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HeRo Catheter - A new option for Superior Vena Cava Occlusion and Catheter Dependent Dialysis Patients
Kathryn L Davis, John C. Gurley, Daniel L Davenport, Eleftherios S. Xenos
University of Kentucky, Lexington, KY

Background: Hemodialysis (HD) patients with superior vena cava (SVC) occlusion have limited access options. Femoral access is commonly employed but is associated with high complication rates. HeRO (Hemodialysis Reliable Outflow) catheters are used in tunneled catheter dependent (TCD) patients who have exhausted other access options. To our knowledge, all previously reported HeRo outcomes were for central vein stenosis, not occlusion. We review our experience with this system in patients with SVC occlusion.
Methods: We placed HeRO catheters in eleven TCD patients with SVC occlusion using a unique inside-out central venous access technique (IOCVA) to cross the occlusion. The IOCVA is accomplished by accessing the common femoral vein and directing a transseptal needle through the occlusion of the SVC, exiting posterior to the head of the right clavicle. This provides direct access to the right atrium over which a catheter can be placed.
A retrospective chart review of these eleven patients was conducted. All patients had multiple failed access procedures and were receiving dialysis through a femoral tunneled catheter. Patency data, comorbidities, demographics and etiology of renal failure were recorded. Results are presented as mean, SD(standard deviation).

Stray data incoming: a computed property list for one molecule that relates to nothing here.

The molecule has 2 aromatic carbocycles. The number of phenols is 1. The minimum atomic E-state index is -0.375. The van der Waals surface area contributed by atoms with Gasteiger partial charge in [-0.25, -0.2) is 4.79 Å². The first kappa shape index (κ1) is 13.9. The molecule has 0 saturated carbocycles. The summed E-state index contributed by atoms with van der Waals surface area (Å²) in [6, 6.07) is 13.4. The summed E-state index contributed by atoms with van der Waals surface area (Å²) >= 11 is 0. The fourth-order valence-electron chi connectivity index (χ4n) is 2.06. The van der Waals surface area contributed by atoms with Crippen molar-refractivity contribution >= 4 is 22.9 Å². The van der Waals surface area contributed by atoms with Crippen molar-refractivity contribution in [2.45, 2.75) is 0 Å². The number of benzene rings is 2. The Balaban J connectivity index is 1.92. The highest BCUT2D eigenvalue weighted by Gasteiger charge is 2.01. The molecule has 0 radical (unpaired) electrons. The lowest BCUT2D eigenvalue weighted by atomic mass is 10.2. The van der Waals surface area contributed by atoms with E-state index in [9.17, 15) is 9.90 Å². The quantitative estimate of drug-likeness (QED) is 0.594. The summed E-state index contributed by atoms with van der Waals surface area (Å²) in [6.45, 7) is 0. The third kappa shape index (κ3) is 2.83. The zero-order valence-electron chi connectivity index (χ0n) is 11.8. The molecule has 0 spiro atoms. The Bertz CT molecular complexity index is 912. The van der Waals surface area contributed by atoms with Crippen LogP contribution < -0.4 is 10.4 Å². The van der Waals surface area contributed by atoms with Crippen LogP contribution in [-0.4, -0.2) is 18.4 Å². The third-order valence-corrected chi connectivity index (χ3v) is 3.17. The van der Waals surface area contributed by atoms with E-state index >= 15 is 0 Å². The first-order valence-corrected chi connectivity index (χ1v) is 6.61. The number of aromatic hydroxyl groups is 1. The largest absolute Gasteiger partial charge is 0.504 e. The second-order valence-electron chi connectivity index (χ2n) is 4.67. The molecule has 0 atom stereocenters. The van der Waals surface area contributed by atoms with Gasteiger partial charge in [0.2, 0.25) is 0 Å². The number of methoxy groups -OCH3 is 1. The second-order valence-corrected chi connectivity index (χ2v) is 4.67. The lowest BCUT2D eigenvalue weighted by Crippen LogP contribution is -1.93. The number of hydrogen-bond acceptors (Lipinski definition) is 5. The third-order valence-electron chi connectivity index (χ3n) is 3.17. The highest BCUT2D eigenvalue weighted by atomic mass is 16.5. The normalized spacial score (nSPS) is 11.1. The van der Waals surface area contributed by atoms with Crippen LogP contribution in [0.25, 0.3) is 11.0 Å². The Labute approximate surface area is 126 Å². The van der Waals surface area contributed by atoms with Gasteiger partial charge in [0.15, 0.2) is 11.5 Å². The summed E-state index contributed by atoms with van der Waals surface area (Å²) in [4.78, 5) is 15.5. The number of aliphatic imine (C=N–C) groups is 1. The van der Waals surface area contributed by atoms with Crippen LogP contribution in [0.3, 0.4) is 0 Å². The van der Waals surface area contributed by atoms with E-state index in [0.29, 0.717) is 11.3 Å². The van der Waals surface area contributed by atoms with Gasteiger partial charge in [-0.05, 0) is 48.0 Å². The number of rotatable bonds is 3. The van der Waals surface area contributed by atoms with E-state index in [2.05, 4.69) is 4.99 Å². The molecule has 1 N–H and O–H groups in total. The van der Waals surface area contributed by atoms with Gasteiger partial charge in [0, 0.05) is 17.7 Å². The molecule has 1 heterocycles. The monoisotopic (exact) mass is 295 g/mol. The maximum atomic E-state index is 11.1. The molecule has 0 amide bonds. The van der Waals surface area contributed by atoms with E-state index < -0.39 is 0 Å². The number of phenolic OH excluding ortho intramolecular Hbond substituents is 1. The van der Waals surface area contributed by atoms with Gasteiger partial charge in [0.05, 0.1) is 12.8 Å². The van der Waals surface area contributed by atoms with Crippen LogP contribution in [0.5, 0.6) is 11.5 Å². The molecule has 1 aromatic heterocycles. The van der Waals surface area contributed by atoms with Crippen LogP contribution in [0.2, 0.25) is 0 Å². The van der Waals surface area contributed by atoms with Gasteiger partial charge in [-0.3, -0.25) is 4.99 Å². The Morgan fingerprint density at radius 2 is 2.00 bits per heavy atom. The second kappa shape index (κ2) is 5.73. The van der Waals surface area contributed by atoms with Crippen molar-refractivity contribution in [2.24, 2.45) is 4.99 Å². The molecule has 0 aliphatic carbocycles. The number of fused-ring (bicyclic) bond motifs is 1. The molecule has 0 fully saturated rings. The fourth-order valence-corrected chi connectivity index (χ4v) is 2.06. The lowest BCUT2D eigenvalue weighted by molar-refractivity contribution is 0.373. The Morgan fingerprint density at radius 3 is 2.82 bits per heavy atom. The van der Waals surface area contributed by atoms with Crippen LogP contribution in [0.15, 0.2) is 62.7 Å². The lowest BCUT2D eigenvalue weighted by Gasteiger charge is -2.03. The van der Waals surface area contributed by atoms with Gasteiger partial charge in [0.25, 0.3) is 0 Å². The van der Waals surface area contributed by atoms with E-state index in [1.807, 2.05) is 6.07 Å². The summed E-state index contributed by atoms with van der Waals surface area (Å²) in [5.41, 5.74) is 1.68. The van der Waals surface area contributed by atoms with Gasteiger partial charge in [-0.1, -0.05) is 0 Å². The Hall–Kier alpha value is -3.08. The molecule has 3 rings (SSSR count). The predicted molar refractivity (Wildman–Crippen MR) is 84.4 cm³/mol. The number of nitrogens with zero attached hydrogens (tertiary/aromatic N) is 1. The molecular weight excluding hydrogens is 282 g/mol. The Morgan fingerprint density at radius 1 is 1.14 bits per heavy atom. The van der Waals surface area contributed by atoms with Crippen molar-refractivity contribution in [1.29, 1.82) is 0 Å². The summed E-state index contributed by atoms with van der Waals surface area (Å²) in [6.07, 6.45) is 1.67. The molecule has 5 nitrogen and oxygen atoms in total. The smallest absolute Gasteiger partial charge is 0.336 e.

Results: Eleven HeRo grafts were placed in patients with SVC occlusion using the IOCVA technique between January 2012 and June 2013. Average age was 54.4 (SD 16.4 y). Six were male and five female. Six were Caucasian and five African American. Seven had diabetes. Eight had coronary artery disease. Etiologies for renal failure besides diabetes included lithium toxicity, focal segmental glomerulosclerosis (FSGS), polycystic kidney disease (PCKD), lupus, and hypertension. Median follow-up was 218 days, range 65-573 d.
The most frequent reason for graft failure was steal syndrome (3 grafts). These 3 patients were not candidates for revision and the grafts were ligated. Figure 1 depicts the primary graft patency and survival during the follow up period. The patency curve includes the three ligated for steal syndrome. Two grafts were lost due to thrombosis. One had 146 days of primary patency, 21 days of secondary patency and occluded a third time 12 days after the second thrombectomy. The second had 60 days of primary patency and less than one day of secondary patency. Following thrombosis or ligation of the graft these patients were again dependent on a tunneled catheter for hemodialysis. Six grafts were used for HD at the end of the follow- up period.
Conclusion: Our results indicate that the subgroup of patients with SVC occlusion have a poor prognosis. The HeRO device offers a solution to a complex, growing problem of providing HD access to catheter dependent patients with central vein occlusion. Steal syndrome and thrombosis are leading causes of failure.


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